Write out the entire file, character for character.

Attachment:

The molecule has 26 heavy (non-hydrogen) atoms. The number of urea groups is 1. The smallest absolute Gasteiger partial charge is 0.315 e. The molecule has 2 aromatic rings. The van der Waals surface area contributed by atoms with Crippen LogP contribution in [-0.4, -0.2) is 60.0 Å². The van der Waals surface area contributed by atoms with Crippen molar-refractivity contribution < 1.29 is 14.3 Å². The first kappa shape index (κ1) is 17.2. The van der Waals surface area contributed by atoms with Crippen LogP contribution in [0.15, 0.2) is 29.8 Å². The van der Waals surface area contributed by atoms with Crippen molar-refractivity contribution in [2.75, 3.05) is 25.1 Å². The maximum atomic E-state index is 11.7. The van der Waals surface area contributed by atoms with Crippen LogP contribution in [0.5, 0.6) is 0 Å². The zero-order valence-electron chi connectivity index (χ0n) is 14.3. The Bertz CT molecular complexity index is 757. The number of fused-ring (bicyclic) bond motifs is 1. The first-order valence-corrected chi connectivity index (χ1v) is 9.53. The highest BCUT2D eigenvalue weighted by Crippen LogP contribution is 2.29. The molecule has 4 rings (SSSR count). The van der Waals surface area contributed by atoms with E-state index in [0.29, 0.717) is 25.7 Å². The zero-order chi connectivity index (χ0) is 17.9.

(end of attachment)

The molecule has 26 heavy (non-hydrogen) atoms. The number of urea groups is 1. The smallest absolute Gasteiger partial charge is 0.315 e. The molecule has 2 aromatic rings. The van der Waals surface area contributed by atoms with Crippen LogP contribution in [-0.4, -0.2) is 60.0 Å². The van der Waals surface area contributed by atoms with Crippen molar-refractivity contribution < 1.29 is 14.3 Å². The first kappa shape index (κ1) is 17.2. The van der Waals surface area contributed by atoms with Crippen LogP contribution in [0.15, 0.2) is 29.8 Å². The van der Waals surface area contributed by atoms with Crippen molar-refractivity contribution in [2.75, 3.05) is 25.1 Å². The maximum atomic E-state index is 11.7. The van der Waals surface area contributed by atoms with Crippen LogP contribution in [0.5, 0.6) is 0 Å². The zero-order valence-electron chi connectivity index (χ0n) is 14.3. The Bertz CT molecular complexity index is 757. The number of fused-ring (bicyclic) bond motifs is 1. The first-order valence-corrected chi connectivity index (χ1v) is 9.53. The highest BCUT2D eigenvalue weighted by Crippen LogP contribution is 2.29. The molecule has 4 rings (SSSR count). The van der Waals surface area contributed by atoms with E-state index in [0.29, 0.717) is 25.7 Å². The zero-order chi connectivity index (χ0) is 17.9.